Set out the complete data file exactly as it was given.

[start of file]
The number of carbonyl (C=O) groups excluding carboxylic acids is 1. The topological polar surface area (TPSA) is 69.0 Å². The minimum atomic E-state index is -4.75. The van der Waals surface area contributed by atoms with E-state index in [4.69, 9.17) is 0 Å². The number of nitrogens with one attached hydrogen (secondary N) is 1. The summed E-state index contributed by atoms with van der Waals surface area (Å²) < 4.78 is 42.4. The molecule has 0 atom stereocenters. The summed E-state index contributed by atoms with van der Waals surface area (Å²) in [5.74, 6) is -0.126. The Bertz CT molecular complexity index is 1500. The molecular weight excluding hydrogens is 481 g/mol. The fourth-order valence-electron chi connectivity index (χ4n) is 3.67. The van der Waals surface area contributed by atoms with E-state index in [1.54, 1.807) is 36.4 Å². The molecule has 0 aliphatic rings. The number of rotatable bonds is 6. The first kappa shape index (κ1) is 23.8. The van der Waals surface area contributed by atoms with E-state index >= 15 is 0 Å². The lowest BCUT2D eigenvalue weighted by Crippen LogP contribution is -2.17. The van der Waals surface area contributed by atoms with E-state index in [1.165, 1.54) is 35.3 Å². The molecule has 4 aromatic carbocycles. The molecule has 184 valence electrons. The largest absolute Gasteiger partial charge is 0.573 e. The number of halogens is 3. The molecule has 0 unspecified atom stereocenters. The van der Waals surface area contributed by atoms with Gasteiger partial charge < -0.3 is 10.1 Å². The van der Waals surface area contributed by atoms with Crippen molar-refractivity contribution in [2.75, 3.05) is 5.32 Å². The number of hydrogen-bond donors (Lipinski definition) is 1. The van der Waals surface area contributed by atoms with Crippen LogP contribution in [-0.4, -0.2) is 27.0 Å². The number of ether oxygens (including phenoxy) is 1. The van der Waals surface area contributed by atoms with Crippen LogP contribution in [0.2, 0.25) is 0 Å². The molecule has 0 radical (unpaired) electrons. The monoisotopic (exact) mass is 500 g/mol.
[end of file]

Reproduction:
The number of carbonyl (C=O) groups excluding carboxylic acids is 1. The topological polar surface area (TPSA) is 69.0 Å². The minimum atomic E-state index is -4.75. The van der Waals surface area contributed by atoms with E-state index in [4.69, 9.17) is 0 Å². The number of nitrogens with one attached hydrogen (secondary N) is 1. The summed E-state index contributed by atoms with van der Waals surface area (Å²) < 4.78 is 42.4. The molecule has 0 atom stereocenters. The summed E-state index contributed by atoms with van der Waals surface area (Å²) in [5.74, 6) is -0.126. The Bertz CT molecular complexity index is 1500. The molecular weight excluding hydrogens is 481 g/mol. The fourth-order valence-electron chi connectivity index (χ4n) is 3.67. The van der Waals surface area contributed by atoms with E-state index in [1.54, 1.807) is 36.4 Å². The molecule has 0 aliphatic rings. The number of rotatable bonds is 6. The first kappa shape index (κ1) is 23.8. The van der Waals surface area contributed by atoms with E-state index >= 15 is 0 Å². The lowest BCUT2D eigenvalue weighted by Crippen LogP contribution is -2.17. The van der Waals surface area contributed by atoms with E-state index in [1.165, 1.54) is 35.3 Å². The molecule has 4 aromatic carbocycles. The molecule has 184 valence electrons. The largest absolute Gasteiger partial charge is 0.573 e. The number of halogens is 3. The molecule has 0 unspecified atom stereocenters. The van der Waals surface area contributed by atoms with Gasteiger partial charge < -0.3 is 10.1 Å². The van der Waals surface area contributed by atoms with Crippen molar-refractivity contribution in [2.75, 3.05) is 5.32 Å². The number of hydrogen-bond donors (Lipinski definition) is 1. The van der Waals surface area contributed by atoms with Crippen LogP contribution in [-0.4, -0.2) is 27.0 Å². The number of ether oxygens (including phenoxy) is 1. The van der Waals surface area contributed by atoms with Crippen LogP contribution in [0.2, 0.25) is 0 Å². The molecule has 0 radical (unpaired) electrons. The monoisotopic (exact) mass is 500 g/mol.